MCS is already formally recognized by the national health care system in Germany.152   The Danish Environmental Protection Agency has already concluded that there is ample evidence that MCS is due to environmental contaminants and has taken initiative to minimize off-gassing materials in the indoor environment in efforts to prevent the development of new cases of MCS.152   The government of Sweden recognizes electrical sensitivity as a disability.152   Canada has also recognized MCS and has taken preventive measures by limiting the use of pesticides, fragrances, and other toxicants.152   Diagnostic criteria for MCS have been accepted internationally and are currently under review to consider new findings; the recognition of MCS at all levels of government is steadily increasing.152   We are now seeing public policy and regulations advance towards protecting people from tobacco smoke, pesticides, fragrances, vehicle exhaust, and other chemicals in public places.152   More than one half of the states in the US have already provided a proclamation deeming at least one day or month dedicated for MCS and/or Toxic Injury Awareness.153


Therefore, it is essential that MCS be immediately and fully recognized in America as an organic physiological disorder induced by toxic environmental insults.  Environmental toxicants and irritants from perfumes, smoke, pesticides, industry, and building materials must be reduced or effectively regulated through legislation and enforcement to prevent injury to all citizens.  Immediate accommodation with a safe environment for school, work, and housing should be granted to MCS victims who are still capable of working, while those permanently injured should receive disability benefits.  The Americans with Disabilities Act must be enforced, to provide the same rights to MCS patients as other disabilities, with protection from abuse, harassment, and discrimination.  As new information is published regarding MCS, it is crucial that it be communicated to the medical and public communities.  Accurate, objective information which is free from conflicts of interests, ties to the chemical industry, and connections to the pharmaceutical industry must be rigorously researched and widely disseminated.  Funding is immediately and direly needed for additional investigation into the etiology, treatment, and prevention of this costly, devastating, and disabling disorder.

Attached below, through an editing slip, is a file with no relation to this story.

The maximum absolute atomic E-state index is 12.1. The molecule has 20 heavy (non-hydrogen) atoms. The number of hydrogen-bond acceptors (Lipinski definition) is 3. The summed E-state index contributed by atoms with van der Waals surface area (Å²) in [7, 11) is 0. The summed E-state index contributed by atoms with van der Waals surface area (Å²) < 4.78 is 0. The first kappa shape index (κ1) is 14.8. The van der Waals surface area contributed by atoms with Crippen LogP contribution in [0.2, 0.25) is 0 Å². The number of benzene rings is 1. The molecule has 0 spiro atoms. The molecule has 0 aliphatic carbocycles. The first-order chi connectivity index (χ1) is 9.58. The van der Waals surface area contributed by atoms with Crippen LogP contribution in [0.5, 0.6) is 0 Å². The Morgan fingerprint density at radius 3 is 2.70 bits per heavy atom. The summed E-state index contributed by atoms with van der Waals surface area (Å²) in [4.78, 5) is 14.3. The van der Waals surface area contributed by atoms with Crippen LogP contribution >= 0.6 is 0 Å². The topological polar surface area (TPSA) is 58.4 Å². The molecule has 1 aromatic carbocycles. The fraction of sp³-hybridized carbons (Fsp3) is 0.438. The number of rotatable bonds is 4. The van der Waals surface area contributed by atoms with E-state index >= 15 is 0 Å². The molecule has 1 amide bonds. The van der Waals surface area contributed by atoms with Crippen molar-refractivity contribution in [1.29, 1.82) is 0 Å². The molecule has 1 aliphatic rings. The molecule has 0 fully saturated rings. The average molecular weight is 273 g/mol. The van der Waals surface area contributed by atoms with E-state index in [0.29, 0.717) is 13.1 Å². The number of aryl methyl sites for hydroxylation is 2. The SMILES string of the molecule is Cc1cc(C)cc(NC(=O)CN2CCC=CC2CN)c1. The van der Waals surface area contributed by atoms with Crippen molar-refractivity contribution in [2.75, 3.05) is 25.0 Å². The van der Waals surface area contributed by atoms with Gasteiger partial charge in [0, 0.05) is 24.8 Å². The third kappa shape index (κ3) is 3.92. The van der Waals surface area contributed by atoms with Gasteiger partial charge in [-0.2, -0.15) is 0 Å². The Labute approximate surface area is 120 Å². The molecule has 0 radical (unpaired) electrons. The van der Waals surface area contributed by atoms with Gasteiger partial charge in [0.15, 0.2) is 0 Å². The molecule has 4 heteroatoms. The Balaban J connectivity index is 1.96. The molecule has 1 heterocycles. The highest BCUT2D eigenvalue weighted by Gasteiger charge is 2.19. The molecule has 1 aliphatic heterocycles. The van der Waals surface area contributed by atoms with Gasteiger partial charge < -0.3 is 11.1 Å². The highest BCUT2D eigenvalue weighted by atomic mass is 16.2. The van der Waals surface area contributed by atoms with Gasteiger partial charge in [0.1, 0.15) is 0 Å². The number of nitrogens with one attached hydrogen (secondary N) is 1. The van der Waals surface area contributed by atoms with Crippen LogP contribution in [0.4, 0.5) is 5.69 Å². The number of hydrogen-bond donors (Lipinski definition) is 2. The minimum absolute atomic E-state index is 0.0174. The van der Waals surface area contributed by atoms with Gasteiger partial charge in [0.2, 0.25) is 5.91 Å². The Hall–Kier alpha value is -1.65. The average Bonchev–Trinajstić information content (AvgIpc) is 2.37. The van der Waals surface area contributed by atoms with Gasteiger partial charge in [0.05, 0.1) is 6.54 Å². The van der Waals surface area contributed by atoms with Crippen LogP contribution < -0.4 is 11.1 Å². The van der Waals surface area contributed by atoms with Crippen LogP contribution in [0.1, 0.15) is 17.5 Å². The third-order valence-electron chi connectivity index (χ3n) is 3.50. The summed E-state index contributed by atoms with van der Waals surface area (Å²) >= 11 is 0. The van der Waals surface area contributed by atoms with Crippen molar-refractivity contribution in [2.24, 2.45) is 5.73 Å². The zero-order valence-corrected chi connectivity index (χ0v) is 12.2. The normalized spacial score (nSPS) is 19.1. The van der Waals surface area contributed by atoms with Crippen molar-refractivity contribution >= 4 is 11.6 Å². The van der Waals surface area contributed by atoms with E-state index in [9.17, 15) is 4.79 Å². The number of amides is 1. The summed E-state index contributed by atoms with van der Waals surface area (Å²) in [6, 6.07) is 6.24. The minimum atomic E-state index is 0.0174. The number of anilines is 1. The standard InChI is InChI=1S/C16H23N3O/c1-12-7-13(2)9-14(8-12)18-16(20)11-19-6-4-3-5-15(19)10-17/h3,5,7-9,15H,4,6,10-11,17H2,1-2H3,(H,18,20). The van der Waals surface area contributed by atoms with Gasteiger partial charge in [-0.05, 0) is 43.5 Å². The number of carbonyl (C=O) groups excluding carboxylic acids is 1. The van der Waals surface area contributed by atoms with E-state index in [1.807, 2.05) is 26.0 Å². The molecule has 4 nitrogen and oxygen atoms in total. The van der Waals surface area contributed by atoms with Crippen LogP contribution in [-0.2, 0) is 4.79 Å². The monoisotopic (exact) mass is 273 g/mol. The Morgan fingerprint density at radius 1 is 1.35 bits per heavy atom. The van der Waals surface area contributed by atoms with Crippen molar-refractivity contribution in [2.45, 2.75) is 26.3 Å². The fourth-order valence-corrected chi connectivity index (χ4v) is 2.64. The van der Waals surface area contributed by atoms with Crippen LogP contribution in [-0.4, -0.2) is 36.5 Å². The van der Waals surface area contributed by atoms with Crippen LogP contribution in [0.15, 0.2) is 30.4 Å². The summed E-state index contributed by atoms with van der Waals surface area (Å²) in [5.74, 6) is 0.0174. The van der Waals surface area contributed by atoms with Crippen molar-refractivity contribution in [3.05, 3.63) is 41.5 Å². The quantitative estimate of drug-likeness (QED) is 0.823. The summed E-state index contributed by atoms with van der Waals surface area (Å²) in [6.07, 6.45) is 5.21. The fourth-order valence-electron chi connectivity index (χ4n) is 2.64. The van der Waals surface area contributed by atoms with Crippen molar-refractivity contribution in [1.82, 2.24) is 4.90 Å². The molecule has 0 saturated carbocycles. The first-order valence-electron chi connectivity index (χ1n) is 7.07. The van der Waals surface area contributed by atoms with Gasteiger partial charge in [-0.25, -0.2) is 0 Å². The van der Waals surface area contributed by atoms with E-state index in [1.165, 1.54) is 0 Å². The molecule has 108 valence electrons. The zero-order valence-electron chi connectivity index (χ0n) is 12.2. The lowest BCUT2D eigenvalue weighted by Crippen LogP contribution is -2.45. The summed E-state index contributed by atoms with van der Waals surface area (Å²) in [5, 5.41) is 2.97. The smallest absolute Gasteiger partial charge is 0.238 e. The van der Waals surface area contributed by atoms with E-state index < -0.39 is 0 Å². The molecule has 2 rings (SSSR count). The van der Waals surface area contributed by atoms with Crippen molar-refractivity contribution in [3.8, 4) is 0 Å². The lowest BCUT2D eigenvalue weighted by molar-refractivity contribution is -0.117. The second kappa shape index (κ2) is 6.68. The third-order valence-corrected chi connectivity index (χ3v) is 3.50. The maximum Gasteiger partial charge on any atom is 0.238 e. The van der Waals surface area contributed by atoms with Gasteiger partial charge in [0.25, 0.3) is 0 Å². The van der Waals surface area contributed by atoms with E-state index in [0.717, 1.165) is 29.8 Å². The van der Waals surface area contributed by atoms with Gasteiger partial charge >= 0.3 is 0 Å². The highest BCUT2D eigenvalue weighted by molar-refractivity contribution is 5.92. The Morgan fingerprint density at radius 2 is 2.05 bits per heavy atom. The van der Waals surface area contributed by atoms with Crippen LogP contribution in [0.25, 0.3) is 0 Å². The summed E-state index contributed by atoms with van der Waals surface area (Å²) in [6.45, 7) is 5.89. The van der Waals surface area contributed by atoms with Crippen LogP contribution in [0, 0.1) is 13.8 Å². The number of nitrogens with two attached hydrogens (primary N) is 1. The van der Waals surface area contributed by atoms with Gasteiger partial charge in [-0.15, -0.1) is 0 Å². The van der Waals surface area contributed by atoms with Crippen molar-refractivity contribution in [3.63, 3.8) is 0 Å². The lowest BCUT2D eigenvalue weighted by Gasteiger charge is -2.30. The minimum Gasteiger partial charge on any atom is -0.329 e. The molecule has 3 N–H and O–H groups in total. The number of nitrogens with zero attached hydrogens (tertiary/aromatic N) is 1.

The future of America is in our collective hands.  It is crucial that industrial financial gain must not be permitted to compromise the health and well being of all citizens.  There are alternatives to the toxic products and pollution man has created.  A shift to these safer alternatives will be market-driven as accurate information on risks becomes readily available; meanwhile informed and enlightened regulation is highly encouraged in order to prevent MCS in the future and allow current patients to engage fully in society as productive members without threat of further injury.  We must never forget that many MCS patients can and do function normally in exposure free conditions.  It is time to move past the view that science does not a grasp of MCS.154   Sufficient clear and present evidence is currently available to show that MCS is real and disabling, and to justify, indeed to demand, immediate action. 


On Behalf of MCS America,



Lourdes Salvador, President

October 1, 2007


To sign this position statement via petition, visit: